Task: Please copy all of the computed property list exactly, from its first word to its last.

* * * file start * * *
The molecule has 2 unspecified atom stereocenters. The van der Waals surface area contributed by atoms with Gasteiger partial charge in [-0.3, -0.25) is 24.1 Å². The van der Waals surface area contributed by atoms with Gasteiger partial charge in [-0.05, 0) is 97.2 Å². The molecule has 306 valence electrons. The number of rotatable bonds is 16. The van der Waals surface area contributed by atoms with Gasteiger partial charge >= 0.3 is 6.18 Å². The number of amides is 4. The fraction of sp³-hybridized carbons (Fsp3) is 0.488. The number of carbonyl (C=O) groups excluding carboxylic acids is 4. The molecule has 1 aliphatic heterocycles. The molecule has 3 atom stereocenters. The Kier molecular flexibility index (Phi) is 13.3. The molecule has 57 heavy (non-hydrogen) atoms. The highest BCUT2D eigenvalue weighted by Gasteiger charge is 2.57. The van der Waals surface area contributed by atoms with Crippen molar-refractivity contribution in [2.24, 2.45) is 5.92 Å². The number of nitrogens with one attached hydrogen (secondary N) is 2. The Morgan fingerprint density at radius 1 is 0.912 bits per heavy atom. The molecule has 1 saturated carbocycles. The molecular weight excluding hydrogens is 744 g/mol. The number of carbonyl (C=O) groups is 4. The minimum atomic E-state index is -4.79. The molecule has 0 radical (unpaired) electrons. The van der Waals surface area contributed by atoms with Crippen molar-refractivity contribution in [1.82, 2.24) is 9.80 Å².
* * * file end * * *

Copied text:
The molecule has 2 unspecified atom stereocenters. The van der Waals surface area contributed by atoms with Gasteiger partial charge in [-0.3, -0.25) is 24.1 Å². The van der Waals surface area contributed by atoms with Gasteiger partial charge in [-0.05, 0) is 97.2 Å². The molecule has 306 valence electrons. The number of rotatable bonds is 16. The van der Waals surface area contributed by atoms with Gasteiger partial charge >= 0.3 is 6.18 Å². The number of amides is 4. The fraction of sp³-hybridized carbons (Fsp3) is 0.488. The number of carbonyl (C=O) groups excluding carboxylic acids is 4. The molecule has 1 aliphatic heterocycles. The molecule has 3 atom stereocenters. The Kier molecular flexibility index (Phi) is 13.3. The molecule has 57 heavy (non-hydrogen) atoms. The highest BCUT2D eigenvalue weighted by Gasteiger charge is 2.57. The van der Waals surface area contributed by atoms with Crippen molar-refractivity contribution in [2.24, 2.45) is 5.92 Å². The number of nitrogens with one attached hydrogen (secondary N) is 2. The Morgan fingerprint density at radius 1 is 0.912 bits per heavy atom. The molecule has 1 saturated carbocycles. The molecular weight excluding hydrogens is 744 g/mol. The number of carbonyl (C=O) groups is 4. The minimum atomic E-state index is -4.79. The molecule has 0 radical (unpaired) electrons. The van der Waals surface area contributed by atoms with Crippen molar-refractivity contribution in [1.82, 2.24) is 9.80 Å².